Professor Paglia identifies the Dionysian with reality, the Apollonian with the compensating artifice, illusion, and ingenuity that enable humanity to thrive in the midst of a hostile or at least indifferent nature. She also identifies the Dionysian as the province of woman, the Apollonian as the province of man. And it is this opposition that gives rise to the drama she proposes to chronicle. As the stage upon which humanity plays out its existence, human sexuality has the unhappy task of nudging these eternally warring principles into some sort of unity.

I say “unhappy” because for Professor Paglia, eroticism is fraught with anxiety, aggression, violence, and other distasteful things. There is not much talk of joy or affection or respect in this book about the representation of sexuality; love is dismissed as a “perverse fascination,” necessary to continue the species, perhaps, but ultimately an illusion. Not only does Professor Paglia believe, with Freud and others, that “the element of free will in sex and emotion is slight,” she also believes that “a perfectly humane eroticism may be impossible.” Most of us might settle for a reasonably humane eroticism. But for Professor Paglia, the dark side of sexuality (she ignores any other) means that “somewhere in every family romance is hostility and aggression, the homicidal wishes of the unconscious.”

Moreover, it is precisely this murky realm of eroticism that gives birth to distinctively human personalities, the “personae” that form the subject of this book. Sexual personae find their most imaginative expression in art and literature, but Professor Paglia does not seem to believe that they are mere literary constructs. “I reaffirm and celebrate woman’s ancient mystery and glamour. I see the mother as an overwhelming force who condemns men to lifelong sexual anxiety, from which they escape through rationalism and physical achievement.”

Professor Paglia is eager to acquaint us with the (largely unpleasant) “facts about chthonian nature.” “This book shows,” she writes,

how much in culture goes against our best wishes. Integration of man’s body and mind is a profound problem that is not about to be solved by recreational sex or an expansion of women’s civil rights. Incarnation, the limitation of mind by matter, is an outrage to imagination. Equally outrageous is gender, which we have not chosen but which nature has imposed upon us. Our physicality is torment .... What the west represses in its view of nature is the chthonian . . . the blind grinding of subterranean force, the long slow suck, the murk and ooze. It is the dehumanizing brutality of biology and geology, the Darwinian waste and bloodshed, the squalor and rot we must block from consciousness to retain our Apollonian integrity as persons.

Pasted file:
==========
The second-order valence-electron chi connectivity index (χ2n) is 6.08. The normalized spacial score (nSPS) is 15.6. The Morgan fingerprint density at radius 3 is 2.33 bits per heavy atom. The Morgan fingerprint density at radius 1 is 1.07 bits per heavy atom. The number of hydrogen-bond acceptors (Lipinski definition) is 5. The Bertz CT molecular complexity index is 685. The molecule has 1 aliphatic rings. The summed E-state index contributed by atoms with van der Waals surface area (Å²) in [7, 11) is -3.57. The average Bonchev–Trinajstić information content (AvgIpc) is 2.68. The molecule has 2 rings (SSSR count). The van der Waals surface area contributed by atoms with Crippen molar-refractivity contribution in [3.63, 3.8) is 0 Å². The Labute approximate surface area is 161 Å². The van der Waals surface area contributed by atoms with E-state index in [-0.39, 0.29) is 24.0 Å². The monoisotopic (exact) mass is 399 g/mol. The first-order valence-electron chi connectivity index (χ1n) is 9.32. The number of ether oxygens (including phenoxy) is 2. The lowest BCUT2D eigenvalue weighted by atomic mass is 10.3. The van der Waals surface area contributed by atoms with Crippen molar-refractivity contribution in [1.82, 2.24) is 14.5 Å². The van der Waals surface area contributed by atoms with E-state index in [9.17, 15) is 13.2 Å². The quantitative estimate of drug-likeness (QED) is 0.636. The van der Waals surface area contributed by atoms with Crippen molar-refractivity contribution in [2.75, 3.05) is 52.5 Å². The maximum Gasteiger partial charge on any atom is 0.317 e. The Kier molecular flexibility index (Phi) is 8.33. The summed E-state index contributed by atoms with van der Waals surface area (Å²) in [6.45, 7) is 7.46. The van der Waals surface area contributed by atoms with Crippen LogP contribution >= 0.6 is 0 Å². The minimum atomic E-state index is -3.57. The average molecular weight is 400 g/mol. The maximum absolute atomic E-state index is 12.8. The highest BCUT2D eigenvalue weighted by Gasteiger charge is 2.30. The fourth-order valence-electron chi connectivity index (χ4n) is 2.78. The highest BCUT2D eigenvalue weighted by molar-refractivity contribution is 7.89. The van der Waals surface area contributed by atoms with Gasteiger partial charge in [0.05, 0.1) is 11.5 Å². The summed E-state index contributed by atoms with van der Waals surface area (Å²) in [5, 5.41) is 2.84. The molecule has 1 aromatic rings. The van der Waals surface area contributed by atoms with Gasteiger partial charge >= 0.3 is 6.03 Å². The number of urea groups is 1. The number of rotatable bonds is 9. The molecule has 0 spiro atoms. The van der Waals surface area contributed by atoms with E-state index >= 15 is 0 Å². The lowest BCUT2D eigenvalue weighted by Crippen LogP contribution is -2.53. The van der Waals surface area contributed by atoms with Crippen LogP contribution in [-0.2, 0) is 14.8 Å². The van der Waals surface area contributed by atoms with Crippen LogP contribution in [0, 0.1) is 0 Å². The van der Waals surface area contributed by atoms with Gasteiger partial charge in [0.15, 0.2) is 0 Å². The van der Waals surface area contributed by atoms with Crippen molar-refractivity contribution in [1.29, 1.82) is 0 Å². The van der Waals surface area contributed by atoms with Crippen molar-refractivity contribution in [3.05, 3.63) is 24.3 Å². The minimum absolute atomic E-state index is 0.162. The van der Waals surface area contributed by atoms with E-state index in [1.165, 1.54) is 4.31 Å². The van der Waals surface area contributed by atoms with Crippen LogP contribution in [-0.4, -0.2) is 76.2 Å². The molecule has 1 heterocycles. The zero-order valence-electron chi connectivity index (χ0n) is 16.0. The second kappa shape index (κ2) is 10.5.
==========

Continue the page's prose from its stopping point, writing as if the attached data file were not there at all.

Professor Paglia does not mention Schopenhauer, but her book is saturated with the gloomy, pessimistic view of humanity and nature that characterizes Schopenhauer’s philosophy. Yet—again in a way that recalls Schopenhauer’s peculiar zeal for pessimism—even as she enthusiastically details the multitudinous ways we are slaves to the uncaring chthonic forces in nature and (especially) in our own nature, Professor Paglia also encourages us to pledge our allegiance to Apollonian order against Dionysian chaos. In this sense, at least, she offers her book as a defense of Western culture against those who would criticize it as patriarchal, rationalistic, domineering, arrogant, and self-centered. Yes, she would reply, Western culture is all those things and more—and that is precisely why it is so valuable. “Most western culture is a distortion of reality,” she readily admits. “But reality should be distorted.”

According to Professor Paglia, women especially should be grateful for the achievements of the West, patriarchy and all. After all, she asks, which system, east or west, has benefited women more? “Western science and industry have freed women from drudgery and danger. Machines do housework. The pill neutralizes fertility. Giving birth is no longer fatal. And the Apollonian line of western rationality has produced the modern aggressive woman who can think like a man and write obnoxious books.”

In some respects, Professor Paglia is deeply at odds with the ethos of the academic establishment. Her insistence on the biological basis of differences between the sexes will be counted a rank heresy at a time when the proposition that gender is a “social construction” is touted as gospel in humanities departments from Yale to Stanford. Then, too, the strong anti-feminist streak in her position is certain to spark enormous hostility from an academic establishment almost completely in thrall to feminist ideology. “The very language and logic modern woman uses to assail patriarchal culture were the invention of men,” Professor Paglia writes early on in her first chapter—adding for good measure the observation that “all the genres of philosophy, science, high art, athletics, and politics were invented by men.”

As a matter of historical record, this is probably true; but admitting it is not the sort of thing calculated to win friends in the academy. Professor Paglia reverts to this impolite idea again and again. Without the male metaphors of concentration and projection, she argues, “woman would long ago have absorbed all creation into herself. There would be no culture, no system, no pyramiding of one hierarchy upon another.” More bluntly still: “If civilization had been left in female hands, we would still be living in grass huts.” This alone is probably grounds for the revocation of tenure.